Ryan James Caruthers: “Not What a ‘Boy’ Should be”

21 Jun 2016

Ryan James Caruthers Challenges Archetypes of Masculinity in New Photo Series ‘Tryouts’

‘Strong’ and ‘dominant’ are popular adjectives often associated with masculinity. However, our Gender Report found that a significant number of male respondents saw themselves as being somewhere ‘in the middle’ of masculinity and femininity and did not wholly identify with the stereotypes most commonly attributed to men.  

New York based photographer and Saint Laurent model, Ryan James Caruthers uses his own ‘coming-of-age experience’ to challenge these false ideologies, and reflectively explore connections between masculinity, athletics and being gay in his new photo-zine. Tryouts is a series of self-portraits inspired by ‘childhood isolation’ and life with Pectus Excavatum (a bone disorder where the ribs and sternum grow incorrectly and instead cove inward, creating a caved-in chest).

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Throughout the images, Ryan’s frail frame evokes an apparent separation from athletics. “My condition and body type separated me from sports and removed me from typically masculine activities”, he explained. “Being closeted throughout my childhood and high school experience also contributed to my separation from other boys at school. Creating this series was an alternative way for me to explore my personal journey through boyhood.”

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Ditch the Label has consistently found that young people are restricted by gender stereotypes, and face considerable social consequences for not conforming to them. This issue was the inspiration behind Tryouts “I really wanted to use this series as a way to not only tell my personal story, but also tell the story of so many others”, Ryan told us. “I’ve had to deal with not fitting into ideal versions of what a “boy” should be and do, my entire life. I remember getting in trouble for not having enough male friends growing up – I felt like I could relate more to girls – a lot of boys seemed preoccupied with sport, and I was unable to connect with them because of that.’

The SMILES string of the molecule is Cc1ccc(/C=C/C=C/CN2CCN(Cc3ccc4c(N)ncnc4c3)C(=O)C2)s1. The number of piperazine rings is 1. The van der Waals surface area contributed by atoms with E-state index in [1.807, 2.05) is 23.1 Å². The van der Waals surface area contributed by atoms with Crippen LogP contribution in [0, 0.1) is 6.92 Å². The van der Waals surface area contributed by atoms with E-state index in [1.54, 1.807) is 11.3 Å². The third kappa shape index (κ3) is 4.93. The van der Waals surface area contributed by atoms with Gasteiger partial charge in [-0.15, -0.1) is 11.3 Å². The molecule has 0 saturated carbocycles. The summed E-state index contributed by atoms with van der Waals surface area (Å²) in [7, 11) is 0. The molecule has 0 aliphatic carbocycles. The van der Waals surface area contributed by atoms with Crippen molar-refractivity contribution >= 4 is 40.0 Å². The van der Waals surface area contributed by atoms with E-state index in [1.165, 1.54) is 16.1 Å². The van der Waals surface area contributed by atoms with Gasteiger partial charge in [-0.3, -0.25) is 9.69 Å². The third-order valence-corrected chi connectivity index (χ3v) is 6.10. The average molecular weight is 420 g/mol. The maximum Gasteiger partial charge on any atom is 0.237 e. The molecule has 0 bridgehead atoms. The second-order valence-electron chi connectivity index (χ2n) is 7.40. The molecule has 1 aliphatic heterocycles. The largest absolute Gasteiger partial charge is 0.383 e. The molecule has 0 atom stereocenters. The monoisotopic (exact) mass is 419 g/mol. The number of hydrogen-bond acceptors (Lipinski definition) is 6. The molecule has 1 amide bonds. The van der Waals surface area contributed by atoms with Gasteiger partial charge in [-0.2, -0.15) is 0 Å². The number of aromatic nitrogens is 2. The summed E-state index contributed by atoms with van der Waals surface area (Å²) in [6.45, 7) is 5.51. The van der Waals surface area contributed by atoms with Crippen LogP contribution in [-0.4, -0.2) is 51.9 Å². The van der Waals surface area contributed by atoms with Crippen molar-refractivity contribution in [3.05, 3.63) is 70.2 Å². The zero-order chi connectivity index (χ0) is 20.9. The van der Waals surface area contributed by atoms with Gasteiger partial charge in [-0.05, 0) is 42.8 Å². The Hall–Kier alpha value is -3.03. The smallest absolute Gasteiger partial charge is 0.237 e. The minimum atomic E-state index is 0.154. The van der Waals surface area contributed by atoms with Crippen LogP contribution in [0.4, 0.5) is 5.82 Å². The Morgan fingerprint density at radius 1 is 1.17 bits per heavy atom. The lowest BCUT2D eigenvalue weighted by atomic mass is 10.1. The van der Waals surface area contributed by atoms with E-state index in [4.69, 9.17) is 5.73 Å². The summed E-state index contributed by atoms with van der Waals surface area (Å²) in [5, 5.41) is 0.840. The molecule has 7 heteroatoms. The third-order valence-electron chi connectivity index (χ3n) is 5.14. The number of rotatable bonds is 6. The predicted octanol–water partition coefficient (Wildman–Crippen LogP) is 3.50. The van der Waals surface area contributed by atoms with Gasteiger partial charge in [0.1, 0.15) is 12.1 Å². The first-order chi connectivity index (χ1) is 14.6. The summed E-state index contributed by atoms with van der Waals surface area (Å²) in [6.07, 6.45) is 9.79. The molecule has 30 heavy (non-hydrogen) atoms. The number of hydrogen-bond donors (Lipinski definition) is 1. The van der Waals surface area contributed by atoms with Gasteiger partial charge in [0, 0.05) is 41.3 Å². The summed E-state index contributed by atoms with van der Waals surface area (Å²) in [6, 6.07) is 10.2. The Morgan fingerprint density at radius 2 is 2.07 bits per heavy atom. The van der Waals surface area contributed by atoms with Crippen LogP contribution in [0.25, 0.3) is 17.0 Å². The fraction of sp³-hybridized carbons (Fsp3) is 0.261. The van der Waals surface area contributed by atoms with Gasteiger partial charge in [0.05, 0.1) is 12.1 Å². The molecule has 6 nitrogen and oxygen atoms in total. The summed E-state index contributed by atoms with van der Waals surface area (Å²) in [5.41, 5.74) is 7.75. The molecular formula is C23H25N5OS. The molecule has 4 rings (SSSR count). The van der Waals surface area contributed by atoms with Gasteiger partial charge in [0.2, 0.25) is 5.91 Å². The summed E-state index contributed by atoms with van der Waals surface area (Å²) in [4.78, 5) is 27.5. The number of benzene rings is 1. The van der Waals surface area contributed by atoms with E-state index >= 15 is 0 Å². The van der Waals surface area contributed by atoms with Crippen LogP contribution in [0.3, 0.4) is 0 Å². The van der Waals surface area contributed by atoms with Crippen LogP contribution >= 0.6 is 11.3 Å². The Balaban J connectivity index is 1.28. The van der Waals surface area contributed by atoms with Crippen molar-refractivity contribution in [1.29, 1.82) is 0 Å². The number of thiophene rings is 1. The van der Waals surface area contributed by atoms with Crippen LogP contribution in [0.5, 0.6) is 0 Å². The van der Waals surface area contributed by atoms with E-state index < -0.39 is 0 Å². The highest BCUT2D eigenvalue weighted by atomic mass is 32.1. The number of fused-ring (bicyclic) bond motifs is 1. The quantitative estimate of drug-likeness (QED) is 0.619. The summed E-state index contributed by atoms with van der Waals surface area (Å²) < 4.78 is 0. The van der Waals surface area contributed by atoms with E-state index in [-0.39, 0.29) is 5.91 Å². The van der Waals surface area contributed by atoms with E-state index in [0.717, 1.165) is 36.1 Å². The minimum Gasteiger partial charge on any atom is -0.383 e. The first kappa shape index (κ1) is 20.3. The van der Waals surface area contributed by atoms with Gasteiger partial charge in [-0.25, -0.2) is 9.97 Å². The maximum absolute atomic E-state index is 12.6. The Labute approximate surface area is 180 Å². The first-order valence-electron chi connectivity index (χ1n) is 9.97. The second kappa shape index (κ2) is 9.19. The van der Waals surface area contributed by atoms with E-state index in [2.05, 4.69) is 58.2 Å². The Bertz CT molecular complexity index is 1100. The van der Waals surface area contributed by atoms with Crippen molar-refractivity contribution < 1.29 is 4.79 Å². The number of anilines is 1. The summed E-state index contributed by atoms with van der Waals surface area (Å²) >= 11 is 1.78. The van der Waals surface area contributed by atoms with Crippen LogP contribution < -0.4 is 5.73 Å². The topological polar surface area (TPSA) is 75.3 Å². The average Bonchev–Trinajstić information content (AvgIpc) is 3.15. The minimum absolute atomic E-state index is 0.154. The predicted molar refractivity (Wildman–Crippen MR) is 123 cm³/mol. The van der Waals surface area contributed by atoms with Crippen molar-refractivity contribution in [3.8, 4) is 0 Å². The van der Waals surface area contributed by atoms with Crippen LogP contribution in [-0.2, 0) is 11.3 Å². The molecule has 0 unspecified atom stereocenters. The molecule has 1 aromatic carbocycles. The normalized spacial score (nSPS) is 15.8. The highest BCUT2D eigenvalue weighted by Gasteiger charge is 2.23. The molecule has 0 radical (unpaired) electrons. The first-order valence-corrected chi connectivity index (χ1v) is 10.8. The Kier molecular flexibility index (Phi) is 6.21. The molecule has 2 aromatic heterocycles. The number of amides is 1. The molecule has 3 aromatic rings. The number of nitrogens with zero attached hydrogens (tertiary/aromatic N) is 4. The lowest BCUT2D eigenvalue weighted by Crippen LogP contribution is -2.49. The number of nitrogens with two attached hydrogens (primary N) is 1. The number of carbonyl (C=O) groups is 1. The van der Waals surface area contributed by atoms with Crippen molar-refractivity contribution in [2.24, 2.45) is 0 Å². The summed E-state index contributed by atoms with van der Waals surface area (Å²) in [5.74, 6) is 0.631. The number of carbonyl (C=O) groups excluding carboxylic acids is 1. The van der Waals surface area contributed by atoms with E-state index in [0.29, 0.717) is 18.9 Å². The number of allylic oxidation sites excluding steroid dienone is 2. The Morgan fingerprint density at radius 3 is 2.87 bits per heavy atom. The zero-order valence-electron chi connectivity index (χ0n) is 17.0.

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We live in a world where society feels the need to gender generic items and colour code them, it seems so barbaric! The general public needs to realise that there is so much diversity in every human being, and instead of categorising and forcing people into groups we need to celebrate individualism. No person fits into the same mould as another. Conforming causes issues which only further builds social boundaries. These boundaries lead to bullying and other unnecessary forms of segregation.”

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Growing up Ryan experienced bullying because of attitudes towards his sexuality and appearance –  “In school I would get made fun of for the clothes I wore, the way my voice sounded, etc. Even though I didn’t come out until after high school I was still called a ‘faggot’ and other derogatory terms. Bullying is such a harsh and unnecessary thing for any human to deal with. I believe I tolerated enough, and at some point decided to stop caring about anything negative that was said to me.

To those who are currently experiencing bullying – I can really sympathise with you. Bullying causes emotional wounds that are not easily mended. I know how it feels to not fit in. It’s violent and can be unbelievably difficult to deal with. I know that it’s even more challenging to be strong in situations where you feel so weak, but I’ve been there too and it truly does get better. Seek help from those around you, whether it is loved ones or teachers. Find light.”

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“I do have hope that it is becoming easier for any individual in our current society to express their feelings and be the person that they want to be. I think the older generations are fixated on this traditional approach of masculinity, yet in 2016 we are nearing the tipping point. I think that people just need to be more open-minded, and this is happening with the help of activism and charities like Ditch the Label fighting to end these issues. Now, in 2016 people can express themselves more than ever due to the work of so many incredible activists before our time. I’m especially appreciative of LGBTQ+ activists and those who fought alongside them. They are the reason that I am able to enjoy life and be comfortable with who I am.”

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Written by Ryan James Caruthers

www.ryanjamescaruthers.com

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